Cleveland. Oct. 25 (ANP)—The
secular activities of Father Divine
are not confined to providing chick
en blow outs, it was 'apparent here
the other day. In fact, the Harlem
“God” seems to be extending his
territory. The clever promotion
stories showing converts moved to
retribution and jaying old debts
•are popping up nil over the coun
try. They make the daily papers
easily, so unusual is it for old debts
to be paid because of religion. Here
in Cleveland, Father Divine has
“cut a new one.”
In the mall of Common Pleas
Judge Samuel B- Kramer last week
was -a letter from Father Divine’s
Righteous Government forum in
New York City and a copy of its
semi-monthly magazine containing
the Righteous Government plat
form Judge is a candidate for re
“Kindly write me whether you
will accept this platform in your
political work; merely state yes
or no,” the letter read- “Father
Divine has a following of over
30,000,000 people, many of whom
are voters and living in Cuyhoga
County, Ohio
“He says stay your hand in
regards voting till you hear from
“Waiting to hear from you be
for election, and wishing you hap
piness and peace, I am peaceful
ly yours.”
The managers of the Old Folks
Home, 933 No- 25th street, will
have an open house, Sunday, Oct
25th- Everyone is invited to attend
Mrs. Olivia Kirtley, president; Mrs
Martha Taylor Smith, reporter.
Republicans Endorsed
By Jesse Owens and
Perry Howard
Two thousand persons attended
tho Republican political rally held
nt 7Jon Baptist church Friday night
Oct. 16th and heard a bitter de
nunciation of the new deal policies
by Perry Howard, Republican Na
tional Committeeman from Miss
Other speakers on the program
were Jesse Owens, four event Oly
mpic winner and “world's fastest
human,” and Stanton DePriest, son
of Oscar DePrles't. former con
gressman from Illinois.
"London is ho real friend of
our people- I’ve met)Governor
London and admire his sincerity
and honesty with our people. He’s
going o be eur next president of
the United States
Earlier Friday Owens, Howard,
HePriest 'and Miss Fannie O’Con
nell, in charge of he. Republican
Young Women’s division, paraded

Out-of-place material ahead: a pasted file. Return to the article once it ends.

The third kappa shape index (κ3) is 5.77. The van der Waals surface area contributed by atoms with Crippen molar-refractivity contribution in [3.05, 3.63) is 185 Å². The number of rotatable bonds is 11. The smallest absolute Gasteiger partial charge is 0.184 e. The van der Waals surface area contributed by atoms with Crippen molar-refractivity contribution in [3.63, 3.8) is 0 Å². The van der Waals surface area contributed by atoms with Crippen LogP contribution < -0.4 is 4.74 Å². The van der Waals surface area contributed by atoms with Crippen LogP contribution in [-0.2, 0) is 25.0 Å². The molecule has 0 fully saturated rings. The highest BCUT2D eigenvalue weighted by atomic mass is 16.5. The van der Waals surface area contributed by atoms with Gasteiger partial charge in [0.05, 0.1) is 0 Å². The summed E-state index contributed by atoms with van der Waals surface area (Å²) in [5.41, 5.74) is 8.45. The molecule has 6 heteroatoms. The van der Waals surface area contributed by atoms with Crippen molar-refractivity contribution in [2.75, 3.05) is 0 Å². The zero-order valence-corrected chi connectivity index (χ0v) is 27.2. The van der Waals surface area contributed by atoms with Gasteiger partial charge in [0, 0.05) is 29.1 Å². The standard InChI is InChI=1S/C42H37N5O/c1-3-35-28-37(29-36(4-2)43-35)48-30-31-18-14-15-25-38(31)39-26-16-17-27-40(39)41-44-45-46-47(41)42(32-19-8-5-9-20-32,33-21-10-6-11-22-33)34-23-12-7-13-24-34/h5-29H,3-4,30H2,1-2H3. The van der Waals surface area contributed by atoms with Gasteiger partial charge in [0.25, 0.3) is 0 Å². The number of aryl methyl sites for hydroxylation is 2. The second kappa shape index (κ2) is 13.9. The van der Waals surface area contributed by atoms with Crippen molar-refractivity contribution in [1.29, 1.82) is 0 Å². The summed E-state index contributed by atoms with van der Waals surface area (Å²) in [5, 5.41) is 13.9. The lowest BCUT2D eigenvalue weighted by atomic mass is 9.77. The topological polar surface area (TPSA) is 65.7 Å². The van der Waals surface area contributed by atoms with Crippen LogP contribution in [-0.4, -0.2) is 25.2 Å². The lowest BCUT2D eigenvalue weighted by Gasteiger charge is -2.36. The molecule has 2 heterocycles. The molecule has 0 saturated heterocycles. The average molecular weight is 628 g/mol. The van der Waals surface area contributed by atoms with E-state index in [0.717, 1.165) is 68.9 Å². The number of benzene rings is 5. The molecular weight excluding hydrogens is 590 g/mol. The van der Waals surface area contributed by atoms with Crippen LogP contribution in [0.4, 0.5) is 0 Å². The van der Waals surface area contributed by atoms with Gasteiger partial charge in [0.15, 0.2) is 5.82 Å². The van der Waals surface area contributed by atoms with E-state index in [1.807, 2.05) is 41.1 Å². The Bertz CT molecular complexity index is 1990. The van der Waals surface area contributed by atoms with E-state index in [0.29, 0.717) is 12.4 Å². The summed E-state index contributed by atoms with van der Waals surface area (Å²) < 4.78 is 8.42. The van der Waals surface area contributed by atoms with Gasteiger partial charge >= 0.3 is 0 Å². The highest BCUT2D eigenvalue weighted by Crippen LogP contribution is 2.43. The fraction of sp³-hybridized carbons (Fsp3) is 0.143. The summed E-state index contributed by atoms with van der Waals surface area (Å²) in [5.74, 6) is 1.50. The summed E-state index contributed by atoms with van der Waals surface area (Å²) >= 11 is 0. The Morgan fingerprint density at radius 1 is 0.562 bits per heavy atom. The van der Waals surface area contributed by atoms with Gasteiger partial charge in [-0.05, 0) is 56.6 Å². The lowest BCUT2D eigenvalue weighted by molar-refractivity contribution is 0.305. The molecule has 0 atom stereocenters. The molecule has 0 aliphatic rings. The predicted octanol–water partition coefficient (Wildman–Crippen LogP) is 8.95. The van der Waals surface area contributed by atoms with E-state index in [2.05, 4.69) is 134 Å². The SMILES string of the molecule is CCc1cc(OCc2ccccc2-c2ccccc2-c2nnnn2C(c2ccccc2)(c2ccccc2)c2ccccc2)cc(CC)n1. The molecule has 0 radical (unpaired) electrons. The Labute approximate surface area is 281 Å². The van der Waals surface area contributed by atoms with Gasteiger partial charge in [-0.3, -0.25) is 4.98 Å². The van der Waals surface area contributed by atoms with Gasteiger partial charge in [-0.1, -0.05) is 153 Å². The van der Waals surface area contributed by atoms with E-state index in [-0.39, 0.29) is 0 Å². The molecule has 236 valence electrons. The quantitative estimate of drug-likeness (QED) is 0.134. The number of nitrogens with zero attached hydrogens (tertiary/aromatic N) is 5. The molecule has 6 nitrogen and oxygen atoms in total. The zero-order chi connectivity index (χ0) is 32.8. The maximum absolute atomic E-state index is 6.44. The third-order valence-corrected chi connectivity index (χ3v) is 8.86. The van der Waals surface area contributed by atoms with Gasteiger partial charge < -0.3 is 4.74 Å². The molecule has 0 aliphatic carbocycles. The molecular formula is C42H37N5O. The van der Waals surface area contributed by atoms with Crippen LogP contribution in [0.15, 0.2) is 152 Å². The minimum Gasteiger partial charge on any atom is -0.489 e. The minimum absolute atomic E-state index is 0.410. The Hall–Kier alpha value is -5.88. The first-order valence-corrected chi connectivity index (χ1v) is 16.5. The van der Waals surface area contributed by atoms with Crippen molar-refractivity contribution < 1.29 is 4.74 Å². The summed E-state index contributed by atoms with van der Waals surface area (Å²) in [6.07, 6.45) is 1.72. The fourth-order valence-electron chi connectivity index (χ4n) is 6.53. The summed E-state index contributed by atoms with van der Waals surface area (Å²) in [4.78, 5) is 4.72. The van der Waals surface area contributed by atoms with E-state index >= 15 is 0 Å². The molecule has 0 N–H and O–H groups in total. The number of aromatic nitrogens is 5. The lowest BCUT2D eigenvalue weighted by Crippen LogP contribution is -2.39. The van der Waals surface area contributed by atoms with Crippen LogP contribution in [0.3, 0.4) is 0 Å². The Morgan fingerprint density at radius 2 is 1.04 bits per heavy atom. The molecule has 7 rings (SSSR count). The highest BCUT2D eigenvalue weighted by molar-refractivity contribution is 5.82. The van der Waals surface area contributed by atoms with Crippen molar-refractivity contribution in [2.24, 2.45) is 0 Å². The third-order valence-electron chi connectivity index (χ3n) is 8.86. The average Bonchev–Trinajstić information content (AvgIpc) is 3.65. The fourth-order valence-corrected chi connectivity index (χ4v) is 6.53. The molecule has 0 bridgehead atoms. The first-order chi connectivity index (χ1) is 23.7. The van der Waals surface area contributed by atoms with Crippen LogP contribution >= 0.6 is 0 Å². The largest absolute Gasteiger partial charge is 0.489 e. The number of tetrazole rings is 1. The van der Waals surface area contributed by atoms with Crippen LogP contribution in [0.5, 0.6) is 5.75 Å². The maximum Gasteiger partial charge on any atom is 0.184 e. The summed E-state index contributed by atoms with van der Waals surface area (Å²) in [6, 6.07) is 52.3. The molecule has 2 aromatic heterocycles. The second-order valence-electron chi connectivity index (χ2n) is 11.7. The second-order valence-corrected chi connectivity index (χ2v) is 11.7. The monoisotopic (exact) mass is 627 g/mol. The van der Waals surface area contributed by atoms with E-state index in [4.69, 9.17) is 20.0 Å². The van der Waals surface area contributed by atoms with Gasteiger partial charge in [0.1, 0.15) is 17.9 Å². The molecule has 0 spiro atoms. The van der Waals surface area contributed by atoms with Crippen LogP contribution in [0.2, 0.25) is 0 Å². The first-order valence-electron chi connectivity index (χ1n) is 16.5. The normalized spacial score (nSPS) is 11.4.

north Omaha and made a number
of short stops for talks
Also on tho program was Mrs. D.
Perry, Kansas Cty, Mo. who urged
return of the Negro voters to Re
publican ranks
The party left late Friday night
for SL Paul.
John Adams, candidate for the
unicameral legislature, the only
Negro candidate in the state of
Nebraska, also spoke He said he
would strive to represent all of ihe
persons in his district if ejected
Other spiftkcM’s on the program
wore H- J- Pinkett, master of cere
monies; Ray Williams, chairman;
Art- B. MeCaw; Gaitha Pegg 'and
Miss Josephine Bell
Charlotte, N- C- Oct- 24 (C)—
Judge J Will Pless, jr. quashed a
burglarly indictment Wednesday
against Tommis Walls, and defer,
red the trial of Fred Steel and Sam
uel Jones, charged with murder,
when he learned no Negroes were
on the Mecklenburg Grand Jury
that voted the Indictment
Tho trustees of the Pilgrim Bap
tist church wish to announce to the
public that we denounce the action
taken on the premises of the above
named church Friday, Oct. 16th
when one man refused to permit
the meeting scheduled to be held
there to hear Hon. Perry Howard,
Jessie Owens and other speakers
This guilty party was not ‘a trustee
nor any officer of this church what
ever and was not authorized to
stop this meeting. We feel that wa
owe the public our regrets and we
would like to let you know that it
was unlawfully done.
(Signed) Trustees of Pilgrim
Baptist Churoh
New York. Oct 25 (C)—The Con
solidated Tenants’ league sched
uled -a protest parade and mass
meeting on Saturday. The assembly
was called for Dorrence Brooks at
2 p. m , and the mass meeting at
Rockland Palace afterward to pro
test increasing tenants Dr. Will tarn
IJoydl Imf^i Attorney Vernal J
Williams and Rev. Thomas S. Har
ten were listed as speakers
Rainey Broadcasts for
Roosevelt and Curley
Boston, Mass , Oct. 24 (C)—Hon.
Julian D- Rainey, eastern director
of the Democratic drive among Ne
groes, with offices in New York,
spoke for fifteen minutes over WBZ
and the Yankee Net work Friday
evening for the re-election of Pre
sident Roosevelt, and the election
to the U S. Senate of Gov. Curley,
and the election to the governor
ship of Charles F. Hurley, state